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Dear Abby 9/6

Water bottle is no place to store toxic products

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Posted: September 4, 2007 5:04 p.m.
Updated: September 20, 2007 5:00 a.m.
    DEAR ABBY: It happened again! Someone put pesticide in a water bottle. A 6-year-old child got ahold of it and drank about 2 ounces. He is now on a ventilator in a pediatric intensive care unit. Having made it that far, he'll probably be OK. Why do people keep doing this?
    I can't tell you how many sad stories I've seen that start with using a sports bottle, a soft drink can or a milk bottle for temporary pesticide storage. I would like very much never to see another, but my chances are not good. It is my job to track health impacts from pesticide exposure in the state where I live — where state law requires doctors to report such events to local health officers.
    Please remind your readers to keep pesticides — and other toxic products — in their original, carefully labeled containers. Under no circumstances should people use food or drink containers for poisons, even momentarily. Please remind readers, too, not to use more pesticide than the instructions direct. The recommended amounts are effective, and using more just asks for trouble. Thank you, Abby. — CONCERNED HEALTH WORKER IN THE USA
    DEAR CONCERNED: Thank you for the important reminder. The most innocent among us are the most likely victims of irresponsibility in handling toxic substances. A word to the wise!
    DEAR ABBY: I have been working as a clerk for about nine months. I love my job and have made good friends here. I enjoy working with people, and my schedule is flexible enough that I can earn my college degree.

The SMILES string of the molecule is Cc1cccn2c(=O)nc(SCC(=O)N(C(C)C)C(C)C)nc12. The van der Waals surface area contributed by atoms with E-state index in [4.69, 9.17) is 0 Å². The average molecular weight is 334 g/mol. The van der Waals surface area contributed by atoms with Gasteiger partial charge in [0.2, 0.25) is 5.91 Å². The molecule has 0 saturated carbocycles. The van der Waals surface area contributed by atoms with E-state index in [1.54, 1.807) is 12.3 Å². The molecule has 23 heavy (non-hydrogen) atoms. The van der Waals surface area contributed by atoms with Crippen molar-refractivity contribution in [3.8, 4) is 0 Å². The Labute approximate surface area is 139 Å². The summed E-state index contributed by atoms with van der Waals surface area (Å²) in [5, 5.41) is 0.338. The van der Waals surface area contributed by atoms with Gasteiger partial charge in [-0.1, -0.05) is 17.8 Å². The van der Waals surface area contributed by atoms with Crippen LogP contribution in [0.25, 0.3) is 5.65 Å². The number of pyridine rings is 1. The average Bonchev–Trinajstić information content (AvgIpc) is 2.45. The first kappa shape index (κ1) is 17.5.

My boss, "Tom," is a young, handsome and charming man, and I am attracted to him. We have shared each other's personal stories, and he treats me differently than he does the other female employees. He not only engages in intimate conversations about sex, but he's also touchy and very personal. Recently he told me he had cheated on his girlfriend.
    I told another employee, not to pass moral judgment, but to ask what she thought he meant by telling me this. Well, it got back to Tom. He told me he was disappointed in me and he can't trust me. He said I have jeopardized his relationship with his girlfriend. I told a close adult friend. She says he acted inappropriately and he's angry with me because he feels guilty. I'm not sure what to do. I have already apologized, but our relationship is strained.
    I haven't been in the working world very long. Is this level of personal sharing inappropriate? Tom says he's my friend, but I have never been to his home, gone to a movie with him or anything like that. I love my job, and I don't know if I should write him a note and apologize formally or let bygones be bygones. Please help me. — EMPLOYEE ON THE EDGE
    DEAR ON THE EDGE: Tom is not your friend; he is your boss. You have done nothing for which to apologize. Tom stepped over the line when he started treating you differently than the other employees, putting his hands on you, and engaging you in conversation of a personal — and sexual — nature. Tom may be handsome and charming, but he is also an unprofessional rat. Do not write him a letter of apology. Frankly, he owes you one.
    DEAR ABBY: Hola! from Mexico. We have just moved to a new neighborhood where some of our friends live. I would like to invite them for dinner, but I don't know if I should wait for them to do it first. — LUISA IN VERACRUZ, MEXICO
    DEAR LUISA: If you wait to be invited, it could be a long wait. Better to be proactive. Invite your friends over. They may be more likely to reciprocate your hospitality than to entertain you on their own initiative.
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